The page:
Taxes are screwing the weed industry
Jim Parco may be one of the most unusual—and most qualified—pot shop owners. A retired Air Force lieutenant colonel, he served on Bill Clinton’s National Security Council in the 1990s. Today, he and his wife own Mesa Organics in Pueblo, Colorado, a recreational cannabis retail store.
In addition to selling legal weed, Parco teaches economics at Colorado College, a private university located in downtown Colorado Springs. He founded one of the world’s first accredited cannabis-oriented university courses, where students learn the history, science, and regulations surrounding the plant. The students’ capstone project involves developing a business plan for forming a new cannabis business, then pitching the idea to Parco as if he would award a state license.
One thing every student learns in his course: they better prepare to pay taxes out the ass.
“This is why cannabis is legal,” Parco told Rooster over the phone. “Because state and local governments are making a killing right now.”
How to Make a Killing (If You’re the Government)
By law, licensed marijuana businesses cannot make tax deductions. This is due to 280E, a section of the tax code prohibiting anyone from deducting expenses on income earned from selling Schedule I controlled substances like cannabis. Even in Colorado, where voters approved a regulated marijuana market, state law still classifies marijuana as Schedule I—right alongside other drugs like heroin.
Any other business, including those that sell alcohol, tobacco, or pharmaceuticals, can make deductions. These deductions include any business-related expense, such as paying for employees, transportation, insurance, equipment, or—ironically enough—tax accountants.
For many companies, tax deductions are the key to generating profits and keeping the company in business, since overhead costs often exceed sales, especially for newer businesses.
“We’re effectively paying a 100 percent tax rate,” Parco continued.
What exactly does that mean, a 100 percent tax rate? Parco gave, by his own admission, an incredibly simplified example. Let’s say a pot shop makes $100,000 in sales. Tax code calculates the tax by revenue minus cost of goods sold. If this same shop spent $80,000 buying plant material to make dabs, and another $60,000 on the labor and equipment to process those dabs, cost of goods sold equals $140,000.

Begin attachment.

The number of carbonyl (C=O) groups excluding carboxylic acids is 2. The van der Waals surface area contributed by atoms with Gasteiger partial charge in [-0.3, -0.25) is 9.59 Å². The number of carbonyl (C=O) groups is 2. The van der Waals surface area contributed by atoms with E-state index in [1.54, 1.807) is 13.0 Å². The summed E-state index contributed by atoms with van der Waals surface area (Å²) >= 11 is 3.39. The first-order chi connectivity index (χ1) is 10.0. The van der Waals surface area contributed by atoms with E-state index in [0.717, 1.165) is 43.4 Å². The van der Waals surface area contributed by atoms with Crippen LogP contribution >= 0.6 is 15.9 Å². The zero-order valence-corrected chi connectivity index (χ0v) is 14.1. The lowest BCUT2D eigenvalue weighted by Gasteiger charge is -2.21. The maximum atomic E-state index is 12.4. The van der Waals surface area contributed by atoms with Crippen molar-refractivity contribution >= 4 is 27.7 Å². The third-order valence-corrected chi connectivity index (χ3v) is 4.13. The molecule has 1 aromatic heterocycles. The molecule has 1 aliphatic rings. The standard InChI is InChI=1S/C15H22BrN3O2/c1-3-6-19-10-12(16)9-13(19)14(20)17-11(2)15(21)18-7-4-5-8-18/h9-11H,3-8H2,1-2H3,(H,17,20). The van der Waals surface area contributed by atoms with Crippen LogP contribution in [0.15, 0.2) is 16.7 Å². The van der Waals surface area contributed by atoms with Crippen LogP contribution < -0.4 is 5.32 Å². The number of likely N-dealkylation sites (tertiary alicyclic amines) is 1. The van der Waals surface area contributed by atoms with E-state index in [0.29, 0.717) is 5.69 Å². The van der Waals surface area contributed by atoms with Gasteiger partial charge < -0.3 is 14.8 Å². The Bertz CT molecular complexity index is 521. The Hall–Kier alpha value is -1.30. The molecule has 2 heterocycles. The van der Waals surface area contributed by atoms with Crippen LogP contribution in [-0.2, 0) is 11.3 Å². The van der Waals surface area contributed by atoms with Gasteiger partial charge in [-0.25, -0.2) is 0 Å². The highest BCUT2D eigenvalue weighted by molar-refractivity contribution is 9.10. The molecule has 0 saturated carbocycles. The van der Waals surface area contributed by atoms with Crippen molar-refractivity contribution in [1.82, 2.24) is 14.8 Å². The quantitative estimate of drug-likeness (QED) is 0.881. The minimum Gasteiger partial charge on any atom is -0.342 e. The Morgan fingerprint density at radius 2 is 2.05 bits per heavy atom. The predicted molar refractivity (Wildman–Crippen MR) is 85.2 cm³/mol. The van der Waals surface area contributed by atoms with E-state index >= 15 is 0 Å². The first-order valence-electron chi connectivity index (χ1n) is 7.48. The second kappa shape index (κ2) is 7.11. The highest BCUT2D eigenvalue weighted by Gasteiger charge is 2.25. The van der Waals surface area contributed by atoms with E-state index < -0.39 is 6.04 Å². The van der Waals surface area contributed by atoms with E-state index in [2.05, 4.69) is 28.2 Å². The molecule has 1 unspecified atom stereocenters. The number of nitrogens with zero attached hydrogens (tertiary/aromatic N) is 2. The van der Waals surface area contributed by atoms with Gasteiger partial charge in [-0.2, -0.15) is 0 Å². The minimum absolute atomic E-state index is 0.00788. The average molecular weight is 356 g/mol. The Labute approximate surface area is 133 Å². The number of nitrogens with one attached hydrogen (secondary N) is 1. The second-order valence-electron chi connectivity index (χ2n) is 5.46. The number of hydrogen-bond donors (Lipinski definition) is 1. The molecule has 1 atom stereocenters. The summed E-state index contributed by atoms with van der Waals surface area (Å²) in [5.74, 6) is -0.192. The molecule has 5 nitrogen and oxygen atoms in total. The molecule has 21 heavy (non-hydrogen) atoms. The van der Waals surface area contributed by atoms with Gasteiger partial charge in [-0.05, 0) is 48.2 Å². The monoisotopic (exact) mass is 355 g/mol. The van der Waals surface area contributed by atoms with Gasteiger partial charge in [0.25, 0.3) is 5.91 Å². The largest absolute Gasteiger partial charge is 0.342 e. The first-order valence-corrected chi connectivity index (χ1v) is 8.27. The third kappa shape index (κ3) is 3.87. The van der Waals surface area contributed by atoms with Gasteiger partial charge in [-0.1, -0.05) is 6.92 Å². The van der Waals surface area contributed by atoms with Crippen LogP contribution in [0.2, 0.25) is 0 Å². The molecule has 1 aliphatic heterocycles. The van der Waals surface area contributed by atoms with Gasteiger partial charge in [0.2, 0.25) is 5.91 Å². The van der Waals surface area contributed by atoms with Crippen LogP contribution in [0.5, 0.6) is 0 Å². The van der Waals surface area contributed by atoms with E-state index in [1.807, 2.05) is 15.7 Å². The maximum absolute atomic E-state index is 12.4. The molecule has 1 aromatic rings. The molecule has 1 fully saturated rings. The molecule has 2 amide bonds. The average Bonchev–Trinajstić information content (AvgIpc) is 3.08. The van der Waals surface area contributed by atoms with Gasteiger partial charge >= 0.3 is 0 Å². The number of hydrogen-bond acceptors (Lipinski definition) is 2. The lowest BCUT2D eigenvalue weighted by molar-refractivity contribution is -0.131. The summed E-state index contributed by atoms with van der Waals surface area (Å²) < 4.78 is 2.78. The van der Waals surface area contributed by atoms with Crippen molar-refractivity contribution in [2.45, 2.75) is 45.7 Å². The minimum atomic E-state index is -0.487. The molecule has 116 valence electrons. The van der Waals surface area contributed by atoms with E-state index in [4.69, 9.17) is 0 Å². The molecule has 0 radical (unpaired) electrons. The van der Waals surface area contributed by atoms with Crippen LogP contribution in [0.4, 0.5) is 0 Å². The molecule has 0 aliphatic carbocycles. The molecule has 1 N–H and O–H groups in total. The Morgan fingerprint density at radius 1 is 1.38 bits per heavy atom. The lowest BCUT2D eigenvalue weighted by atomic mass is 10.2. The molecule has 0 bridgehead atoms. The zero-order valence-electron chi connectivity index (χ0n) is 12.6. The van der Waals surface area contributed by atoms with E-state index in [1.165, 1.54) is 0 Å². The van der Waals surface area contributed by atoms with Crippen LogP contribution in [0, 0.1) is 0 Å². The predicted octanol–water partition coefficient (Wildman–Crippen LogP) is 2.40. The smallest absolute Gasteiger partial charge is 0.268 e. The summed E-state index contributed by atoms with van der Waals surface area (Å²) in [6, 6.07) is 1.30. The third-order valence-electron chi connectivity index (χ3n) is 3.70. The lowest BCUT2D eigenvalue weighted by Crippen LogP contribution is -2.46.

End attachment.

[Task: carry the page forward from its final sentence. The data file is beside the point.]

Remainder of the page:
Under 280E, this hypothetical business just lost $40,000 and will still pay all taxes on $100,000 in sales. Other businesses would net a profit because of deductions; in this example, the pot shop may now go bankrupt.
“When it’s all said and done, there’s no money left. There’s no profit,” Parco explained. “Everybody’s looking at the sales, and everyone thinks cannabis is making all of this money. Yes, there are a lot of sales, and the state and local governments are making a ton on taxes. But the business owners? They’re not making anything.”
Parco recognizes exceptions to the rule. Some cannabis businesses are doing incredibly well, he said, because they scaled and expanded. These successful businesses, however, remain rare. Most licensed weed companies are lucky if they just break even.
“During the gold rush, it was never the prospectors making all of the money,” said Parco. “It was the people selling the picks and shovels. In cannabis, it’s the people selling [empty] vape cartridges. People selling grow supplies. People selling manufacturing equipment. Those are the businesses to be in right now, because their sales are going through the roof. And they get all the benefits of being a business through the IRS.”
The tax code affects everyone, not just business owners. Parco said this unfair taxation system could ripple throughout the nation’s economy. Investors may be pouring billions of dollars into this fledgling industry, but returns on those investments could prove disastrously dismal under 280E.
“Until 280E goes away, and tax policy changes,” he said, “I think we’re going to see a [financial] correction in the marijuana industry. I wouldn’t be surprised to see some very big losses.”
But What About Hemp?
Last month, President Trump signed the 2018 farm bill, federally legalizing hemp. Hemp is marijuana’s sibling, a variant of the cannabis plant that produces negligible amounts of THC, the chemical in marijuana that gets us high. As of this month, the farm bill removed hemp from the Controlled Substances Act, the federal law that classifies marijuana as a Schedule I drug.
According to tax experts, Americans and the IRS can treat hemp like any other legal commodity. “You shouldn’t have any issues making normal business deductions” with hemp, said Jordan Cornelius. Cornelius owns Cornelius CPA, a tax accounting firm that specializes in cannabis.
Business deductions for hemp may be obvious for anyone growing the plant for purely industrial purposes, such as for making textiles, rope, animal feed, or hempcrete. But what about deductions for businesses that grow hemp to make medicinal products?
Right now, most of the hemp grown in the US goes toward CBD extraction. CBD is another chemical in cannabis known for its medicinal properties, but unlike THC, it doesn’t get people intoxicated. Recently, the DEA reclassified FDA-approved—and only FDA-approved—CBD products with less than 0.1 percent THC as Schedule V, the same category as codeine cough syrup. Only Epidiolex meets the DEA’s criteria, which received FDA approval last year.
Cornelius said, ultimately, the IRS will decide if CBD companies can make tax deductions, but he remains optimistic. “In the event that I’m sourcing CBD from hemp-based plant material, and that product was grown legally under the 2018 farm bill, it doesn’t seem like much of a stretch,” he said.